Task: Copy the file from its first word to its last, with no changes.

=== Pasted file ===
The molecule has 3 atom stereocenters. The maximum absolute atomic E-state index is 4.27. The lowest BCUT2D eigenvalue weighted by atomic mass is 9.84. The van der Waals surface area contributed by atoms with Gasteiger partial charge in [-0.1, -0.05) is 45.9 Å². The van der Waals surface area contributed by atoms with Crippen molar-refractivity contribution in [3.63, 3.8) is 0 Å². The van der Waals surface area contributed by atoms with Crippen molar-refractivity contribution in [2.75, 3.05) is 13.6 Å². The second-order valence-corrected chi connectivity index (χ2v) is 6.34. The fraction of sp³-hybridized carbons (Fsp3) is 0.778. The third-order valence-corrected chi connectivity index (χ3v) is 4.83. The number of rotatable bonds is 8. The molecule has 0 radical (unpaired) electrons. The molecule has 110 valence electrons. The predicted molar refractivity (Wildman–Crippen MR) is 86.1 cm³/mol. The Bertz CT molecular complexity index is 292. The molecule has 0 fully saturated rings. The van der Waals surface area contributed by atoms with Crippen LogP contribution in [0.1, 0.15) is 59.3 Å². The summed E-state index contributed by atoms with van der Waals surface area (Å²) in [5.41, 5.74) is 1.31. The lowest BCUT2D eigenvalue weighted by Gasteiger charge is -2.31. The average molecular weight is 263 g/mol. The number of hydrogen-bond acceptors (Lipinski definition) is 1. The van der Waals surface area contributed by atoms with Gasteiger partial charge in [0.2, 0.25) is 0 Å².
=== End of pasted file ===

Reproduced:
The molecule has 3 atom stereocenters. The maximum absolute atomic E-state index is 4.27. The lowest BCUT2D eigenvalue weighted by atomic mass is 9.84. The van der Waals surface area contributed by atoms with Gasteiger partial charge in [-0.1, -0.05) is 45.9 Å². The van der Waals surface area contributed by atoms with Crippen molar-refractivity contribution in [3.63, 3.8) is 0 Å². The van der Waals surface area contributed by atoms with Crippen molar-refractivity contribution in [2.75, 3.05) is 13.6 Å². The second-order valence-corrected chi connectivity index (χ2v) is 6.34. The fraction of sp³-hybridized carbons (Fsp3) is 0.778. The third-order valence-corrected chi connectivity index (χ3v) is 4.83. The number of rotatable bonds is 8. The molecule has 0 radical (unpaired) electrons. The molecule has 110 valence electrons. The predicted molar refractivity (Wildman–Crippen MR) is 86.1 cm³/mol. The Bertz CT molecular complexity index is 292. The molecule has 0 fully saturated rings. The van der Waals surface area contributed by atoms with Crippen LogP contribution in [0.1, 0.15) is 59.3 Å². The summed E-state index contributed by atoms with van der Waals surface area (Å²) in [5.41, 5.74) is 1.31. The lowest BCUT2D eigenvalue weighted by Gasteiger charge is -2.31. The average molecular weight is 263 g/mol. The number of hydrogen-bond acceptors (Lipinski definition) is 1. The van der Waals surface area contributed by atoms with Gasteiger partial charge in [0.2, 0.25) is 0 Å².